Bonnie Blair Brown
April 23, 1946 (age 77) (
Washington, D.C., U.S.
Robert Christopher Hand Jordan
Elizabeth Ann Blair, Milton Henry Brown
Movies and TV shows
Jasika Nicole, Lance Reddick, John Noble, Anna Torv, Kirk Acevedo
Blair brown an american theater film and television actress
Bonnie Blair Brown (born April 23, 1946) is an American theater, film and television actress. She has had a number of high-profile roles, including in the play Copenhagen on Broadway, as well as a run as the title character in the television comedy-drama The Days and Nights of Molly Dodd, which ran from 1987 to 1991. Her later roles include Nina Sharp on the Fox television series Fringe and Judy King on the Netflix series Orange Is the New Black.
- Blair brown an american theater film and television actress
- Blair brown wins 2000 tony award for best featured actress in a play
- Early life
- Personal life
Blair brown wins 2000 tony award for best featured actress in a play
Brown was born in Washington, D.C., the daughter of Elizabeth Ann (née Blair), a teacher, and Milton Henry Brown, a U.S. intelligence agent. She graduated from The Madeira School in McLean, Virginia, before going on to pursue acting at the National Theatre School of Canada, graduating in 1969. She gained notice as a participating actor at the Stratford Shakespeare Festival and spent several years honing her work on the stage.
Brown's first feature film role was in the Oscar-winning 1973 film The Paper Chase; her first major starring role was in The Choirboys in 1977. Among her other film credits were Altered States (opposite William Hurt), One Trick Pony (with Paul Simon), the film Stealing Home (opposite Mark Harmon) and A Flash of Green (1984). Her arguably highest profile film role to date was the romantic lead opposite John Belushi in Continental Divide (1981) for which she received her first Golden Globe Award nomination, in the category of Best Motion Picture Actress in a Comedy/Musical.
Other film roles include: And I Alone Survived (1978), Strapless (1989), The Astronaut's Wife (1999), Clint Eastwood's Space Cowboys (2000), Lars von Trier's Dogville, the Kevin Bacon-directed Loverboy (2005) and The Sentinel (2006).
Brown appeared in several television movies and miniseries, primarily during the 1980s. A high-profile role as Jacqueline Kennedy in the 1983 TV miniseries Kennedy earned her a second Golden Globe nomination, for Best Actress in a Mini-Series or Motion Picture Made for Television, as well as a BAFTA nomination. She also appeared in several other programs about the Kennedys, including the 1996 miniseries A Season in Purgatory, which was a thinly veiled portrait of the family, as well as an appearance as Anna Roosevelt in a telefilm about Franklin Delano Roosevelt and Eleanor Roosevelt.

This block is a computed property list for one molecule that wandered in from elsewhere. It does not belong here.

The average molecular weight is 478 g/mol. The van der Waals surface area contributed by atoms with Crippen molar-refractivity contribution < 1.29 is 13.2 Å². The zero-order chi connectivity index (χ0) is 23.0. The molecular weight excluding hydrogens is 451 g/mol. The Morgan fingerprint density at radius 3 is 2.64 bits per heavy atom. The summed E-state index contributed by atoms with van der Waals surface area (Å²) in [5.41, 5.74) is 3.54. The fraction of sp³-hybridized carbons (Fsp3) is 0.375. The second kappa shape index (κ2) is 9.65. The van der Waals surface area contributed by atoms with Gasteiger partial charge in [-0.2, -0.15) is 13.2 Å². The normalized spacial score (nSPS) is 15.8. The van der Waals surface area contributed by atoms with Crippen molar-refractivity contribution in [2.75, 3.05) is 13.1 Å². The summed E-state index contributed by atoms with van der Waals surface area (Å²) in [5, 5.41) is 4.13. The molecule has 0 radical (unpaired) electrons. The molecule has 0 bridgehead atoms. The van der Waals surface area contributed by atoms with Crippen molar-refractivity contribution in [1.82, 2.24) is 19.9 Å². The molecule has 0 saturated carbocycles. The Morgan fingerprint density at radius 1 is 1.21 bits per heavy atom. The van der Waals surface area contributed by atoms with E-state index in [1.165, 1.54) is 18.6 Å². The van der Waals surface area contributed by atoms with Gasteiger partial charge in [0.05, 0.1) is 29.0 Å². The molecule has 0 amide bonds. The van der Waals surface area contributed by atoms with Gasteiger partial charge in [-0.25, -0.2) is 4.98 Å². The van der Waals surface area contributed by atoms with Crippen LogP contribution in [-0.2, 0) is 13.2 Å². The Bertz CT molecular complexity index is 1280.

Brown is perhaps best known for her five-year run (1987–1991) on the comedy-drama series The Days and Nights of Molly Dodd. Brown played the title role, and she, and the show, earned a small but dedicated following. Brown received five consecutive Emmy Award nominations for each season, in the category of Outstanding Lead Actress in a Comedy Series, but never won. The show spent two years on NBC, then moved to the Lifetime cable channel for the remainder of its run.
Brown also appeared in other prime-time series including The Rockford Files, Kojak, Frasier, Smallville, Touched by an Angel, ER, and Ed. Beginning in 2008, Brown starred as Nina Sharp in the Fox television series Fringe. Since 2015, Brown appears on the Netflix comedy-drama series Orange is the New Black as fictional television personality Judy King, an inmate loosely based on Martha Stewart.
Brown has been involved with theater since the beginning of her career. She appeared in the 1975 New York Shakespeare Festival production of The Comedy of Errors. Among her earlier roles was a run as Lucy Brown in the 1976 production of The Threepenny Opera, produced by Joe Papp and directed by Richard Foreman. She left the production for film work, but after being away from the production for eight months, Ellen Greene, who was playing the part of Jenny, fell ill. Brown astounded the stage manager of the production by coming in and, with one hour of rehearsal, put on a "brilliant" performance as Jenny. Her first major appearance on Broadway came in 1989, in the play Secret Rapture, written by David Hare.
Once "Molly Dodd" concluded, Brown became a prolific Broadway actress, appearing in, among other productions, Tom Stoppard's 1995 Lincoln Center Theater production of Arcadia and two separate runs as Frau Schneider in the revival of Cabaret (1998 and 2003). She played Margrethe, the wife of physicist Niels Bohr, in the play Copenhagen, a role for which she won a 2000 Tony Award in the category of Best Featured Actress in a Play. Brown played the lead role in Sarah Ruhl's 2006 play The Clean House at Lincoln Center.
In the 1990s, Brown expanded her career into voiceover work, narrating both audiobooks and films and documentaries. Her audiobooks projects include John Grisham's The Client, Lois Lowry's Number the Stars, Stephen King's Rose Madder, Kevin Henkes' Olive's Ocean, Sue Miller's 2005 novel Lost in the Forest, and Isabel Allende's Inés of My Soul.
Her voiceovers are heard on a number of documentaries, including PBS's American Experience series and the 2007 PBS series The Mysterious Human Heart. Other documentary narrations include the scientific series The Secret Life of the Brain, a documentary on Aimee Semple McPherson, which aired in April 2007, and a 2006 PBS documentary about Marie Antoinette. In April, 2010, she co-narrated the PBS special The Buddha with Richard Gere.
Brown was in a relationship with now deceased actor Richard Jordan, whom she met while filming the miniseries Captains and the Kings in 1976. The couple lived together from 1976 to 1985; their son Robert Anson Jordan III was born in 1983.